Possible Tuberculosis Case Involving Student
Public health officials have advised Cal Poly Pomona that a student might have become infected with tuberculosis (TB).
While it has not been confirmed that the student has an active case, the university recommends that those who have had close contact with the student get a TB skin test.
Due to privacy concerns, the student’s identity will not be released. However, Cal Poly Pomona health officials have identified approximately 375 students and 20 faculty and staff who might have had repeated contact with the student. Separate email notifications were sent to these individuals by 10 a.m. Friday. Students can receive free TB testing through Student Health Services. Priority will be given to those who are contacted directly. Faculty and staff can receive testing through their regular health care provider.
The student did not live on campus. He attended classes in physics, engineering, computer science, and ethnic and women’s studies during the fall and winter quarters. He has withdrawn from his classes this quarter and is receiving treatment. His prognosis is good at this time.
Learn more about tuberculosis by reading the following Q&A. For more information, call Student Health Services at (909) 869-4000.
What You Should Know About Tuberculosis
Q: What is TB?
A: TB, or tuberculosis, is a serious infectious disease that usually affects the lungs, but can attack any part of the body, including the internal organs and the spine.
Q: How is it spread?
A: If you have TB, you can infect others by speaking, coughing, laughing, singing or sneezing. Tiny droplets with TB germs are dispersed into the air and can be inhaled by others. It is NOT spread by shaking hands, sharing food or drink, contact with bed linens or toilet seats, sharing toothbrushes or kissing.
Q: What are the symptoms?
A: The symptoms of TB can include:
- A bad cough lasting three weeks or more
- Chest pains
- Coughing up blood or sputum
- Weakness or fatigue
- Weight loss
- No appetite
- Night sweats
It is important to note that people can carry the TB germs without getting sick or exhibiting symptoms. This is called “latent TB,” which is not contagious. But latent TB can become active. Therefore, people with latent TB should still seek treatment.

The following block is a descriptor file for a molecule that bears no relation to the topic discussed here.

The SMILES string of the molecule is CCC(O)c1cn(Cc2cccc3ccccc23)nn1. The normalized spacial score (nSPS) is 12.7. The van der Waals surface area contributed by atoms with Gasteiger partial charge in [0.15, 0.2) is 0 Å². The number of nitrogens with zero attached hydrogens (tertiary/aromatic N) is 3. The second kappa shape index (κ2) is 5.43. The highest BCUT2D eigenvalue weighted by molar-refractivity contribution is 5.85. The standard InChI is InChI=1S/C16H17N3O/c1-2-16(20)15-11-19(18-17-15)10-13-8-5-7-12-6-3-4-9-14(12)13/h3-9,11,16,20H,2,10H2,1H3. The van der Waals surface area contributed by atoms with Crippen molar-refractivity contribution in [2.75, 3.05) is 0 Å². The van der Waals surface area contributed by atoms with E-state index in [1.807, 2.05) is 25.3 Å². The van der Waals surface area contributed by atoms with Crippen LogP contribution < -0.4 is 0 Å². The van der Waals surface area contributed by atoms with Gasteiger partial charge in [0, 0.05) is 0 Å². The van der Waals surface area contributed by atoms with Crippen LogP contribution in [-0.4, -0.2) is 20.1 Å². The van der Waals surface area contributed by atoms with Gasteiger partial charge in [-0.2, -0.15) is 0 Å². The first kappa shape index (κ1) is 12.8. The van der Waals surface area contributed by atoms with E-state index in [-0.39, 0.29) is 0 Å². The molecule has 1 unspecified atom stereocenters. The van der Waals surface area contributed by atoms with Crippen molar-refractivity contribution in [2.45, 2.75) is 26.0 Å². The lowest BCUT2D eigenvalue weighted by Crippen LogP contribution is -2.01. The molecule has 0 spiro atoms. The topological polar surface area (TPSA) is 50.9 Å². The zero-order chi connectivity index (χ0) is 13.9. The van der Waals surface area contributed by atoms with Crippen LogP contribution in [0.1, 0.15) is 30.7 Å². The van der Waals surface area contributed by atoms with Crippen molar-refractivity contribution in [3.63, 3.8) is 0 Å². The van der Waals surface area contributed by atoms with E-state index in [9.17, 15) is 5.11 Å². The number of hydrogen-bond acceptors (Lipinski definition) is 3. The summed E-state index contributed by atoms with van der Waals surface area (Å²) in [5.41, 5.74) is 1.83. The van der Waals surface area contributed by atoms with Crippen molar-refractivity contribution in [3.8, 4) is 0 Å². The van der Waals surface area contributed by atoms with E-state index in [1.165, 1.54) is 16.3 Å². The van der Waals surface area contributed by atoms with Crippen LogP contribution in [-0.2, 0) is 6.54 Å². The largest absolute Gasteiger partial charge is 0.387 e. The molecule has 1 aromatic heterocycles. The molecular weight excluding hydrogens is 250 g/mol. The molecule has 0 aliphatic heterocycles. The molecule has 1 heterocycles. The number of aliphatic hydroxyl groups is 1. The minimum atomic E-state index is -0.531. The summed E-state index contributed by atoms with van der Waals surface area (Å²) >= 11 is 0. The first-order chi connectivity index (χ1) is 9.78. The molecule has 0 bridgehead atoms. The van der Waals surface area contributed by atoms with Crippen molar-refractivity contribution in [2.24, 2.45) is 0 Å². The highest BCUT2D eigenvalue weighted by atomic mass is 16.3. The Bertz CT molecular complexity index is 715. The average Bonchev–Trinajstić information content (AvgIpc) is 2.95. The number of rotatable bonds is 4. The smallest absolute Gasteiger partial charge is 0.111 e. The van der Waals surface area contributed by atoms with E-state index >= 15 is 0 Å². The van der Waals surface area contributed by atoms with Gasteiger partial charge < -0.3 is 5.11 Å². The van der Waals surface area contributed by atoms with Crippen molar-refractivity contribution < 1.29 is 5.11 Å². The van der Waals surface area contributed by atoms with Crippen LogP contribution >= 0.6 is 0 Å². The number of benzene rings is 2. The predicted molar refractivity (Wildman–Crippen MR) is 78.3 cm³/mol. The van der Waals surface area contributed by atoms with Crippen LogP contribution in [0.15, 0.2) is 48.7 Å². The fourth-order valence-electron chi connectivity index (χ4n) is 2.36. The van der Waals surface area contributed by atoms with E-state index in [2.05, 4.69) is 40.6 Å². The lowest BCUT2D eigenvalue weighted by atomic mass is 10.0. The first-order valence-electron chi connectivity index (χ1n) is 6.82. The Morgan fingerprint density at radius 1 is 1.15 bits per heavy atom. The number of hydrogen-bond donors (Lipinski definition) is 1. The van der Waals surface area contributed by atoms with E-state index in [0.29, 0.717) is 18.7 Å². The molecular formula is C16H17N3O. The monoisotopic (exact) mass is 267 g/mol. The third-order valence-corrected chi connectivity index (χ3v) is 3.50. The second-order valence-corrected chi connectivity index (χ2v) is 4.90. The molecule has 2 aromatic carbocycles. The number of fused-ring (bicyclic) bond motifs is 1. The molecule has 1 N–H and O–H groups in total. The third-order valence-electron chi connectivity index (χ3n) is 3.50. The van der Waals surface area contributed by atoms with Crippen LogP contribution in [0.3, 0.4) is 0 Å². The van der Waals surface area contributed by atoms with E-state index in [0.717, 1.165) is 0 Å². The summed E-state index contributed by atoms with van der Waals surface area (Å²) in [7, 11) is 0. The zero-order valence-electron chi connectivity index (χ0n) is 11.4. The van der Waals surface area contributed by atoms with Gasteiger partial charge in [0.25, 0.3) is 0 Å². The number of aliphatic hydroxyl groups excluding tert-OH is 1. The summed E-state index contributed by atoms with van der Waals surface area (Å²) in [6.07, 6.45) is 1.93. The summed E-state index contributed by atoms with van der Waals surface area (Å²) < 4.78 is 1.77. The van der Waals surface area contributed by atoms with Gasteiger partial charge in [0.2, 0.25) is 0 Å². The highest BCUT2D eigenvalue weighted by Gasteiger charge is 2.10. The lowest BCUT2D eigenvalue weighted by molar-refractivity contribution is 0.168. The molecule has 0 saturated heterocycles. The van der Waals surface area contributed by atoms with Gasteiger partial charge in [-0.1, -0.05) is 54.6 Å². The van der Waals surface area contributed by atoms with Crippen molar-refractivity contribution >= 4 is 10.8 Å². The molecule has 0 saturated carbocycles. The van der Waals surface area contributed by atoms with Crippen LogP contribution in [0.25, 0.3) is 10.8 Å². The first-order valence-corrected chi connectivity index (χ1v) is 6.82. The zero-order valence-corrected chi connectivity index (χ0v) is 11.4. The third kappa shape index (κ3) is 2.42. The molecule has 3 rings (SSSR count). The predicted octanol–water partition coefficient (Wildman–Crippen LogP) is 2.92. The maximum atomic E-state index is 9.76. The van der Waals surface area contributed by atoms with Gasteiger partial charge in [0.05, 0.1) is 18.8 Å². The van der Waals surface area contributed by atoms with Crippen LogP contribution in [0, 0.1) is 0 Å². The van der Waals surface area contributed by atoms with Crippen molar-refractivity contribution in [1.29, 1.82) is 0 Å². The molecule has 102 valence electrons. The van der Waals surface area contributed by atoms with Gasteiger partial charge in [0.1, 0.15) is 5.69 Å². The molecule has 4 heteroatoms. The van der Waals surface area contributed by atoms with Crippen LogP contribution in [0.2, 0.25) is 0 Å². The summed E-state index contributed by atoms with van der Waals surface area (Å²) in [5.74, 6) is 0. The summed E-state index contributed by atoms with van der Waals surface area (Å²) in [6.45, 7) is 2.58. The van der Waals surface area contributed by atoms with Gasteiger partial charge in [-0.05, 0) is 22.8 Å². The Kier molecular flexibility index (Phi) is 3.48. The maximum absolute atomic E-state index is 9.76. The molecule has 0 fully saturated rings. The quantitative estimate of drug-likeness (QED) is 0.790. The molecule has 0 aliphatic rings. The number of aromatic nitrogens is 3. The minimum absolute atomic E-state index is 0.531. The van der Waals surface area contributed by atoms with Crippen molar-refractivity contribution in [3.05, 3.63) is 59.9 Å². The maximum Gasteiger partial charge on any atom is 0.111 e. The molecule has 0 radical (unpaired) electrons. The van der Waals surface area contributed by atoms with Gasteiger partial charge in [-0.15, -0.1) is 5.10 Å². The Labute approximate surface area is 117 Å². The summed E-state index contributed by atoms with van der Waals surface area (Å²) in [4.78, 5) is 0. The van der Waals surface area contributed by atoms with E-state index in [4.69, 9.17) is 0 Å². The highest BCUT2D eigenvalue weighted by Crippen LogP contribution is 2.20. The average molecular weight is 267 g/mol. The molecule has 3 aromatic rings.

Q: Who was likely exposed?A: Separate email notifications were sent by 10 a.m. Friday to those who had classes with the infected student. However, free testing is also available at Student Health Services for other students who are concerned that they might have been exposed, even if they have not been contacted by the university.
Q: How can I find out if I have TB?
A: The most commonly used tool for TB is a skin test. A small needle is used to inject a substance call tuberculin under the skin of your forearm. If you develop a hard, raised red bump within three days, you are likely to have TB. Doctors may also give you a chest X-ray or test samples of your blood or sputum to confirm whether you have TB.
Q: Where can I go to get tested?
A: Students can go to Student Health Services in Building 46 to be tested. Priority will be given to those who are contacted directly. Faculty and staff should contact their regular health care providers.
Q: How much does it cost and what do I have to do to prepare?
A: The test is free for students. Be prepared to talk about:
- your symptoms and when they started
- whether you have ever had TB or a positive skin test
- if you have other health problems and what medications and supplements you take on a regular basis
- if you were vaccinated against TB as an infant or ever taken medicine for TB.
Q: How common is TB?
A: There were 10,528 TB cases in the United States in 2011, the lowest figure since national reporting began in 1953, according to the Centers for Disease Control and Prevention. The number of reported TB cases nationwide has steadily declined since 1992.
Q: Who is most at risk?
A: People who are most at risk for developing TB disease include those who are:
- HIV positive
- Abusers of alcohol or illegal drugs
- Diabetic or have another health problem that make it difficult to fight the TB germs
- Recently infected TB germs or were not properly treated for TB infection in the past.
Q: Where can I go to find more information about TB?
Q: Who can I contact at Cal Poly Pomona if I have more questions?
A: If you are a student, contact Student Health Services at (909) 869-4000. If you are an employee, contact Risk Management at (909) 869-4846.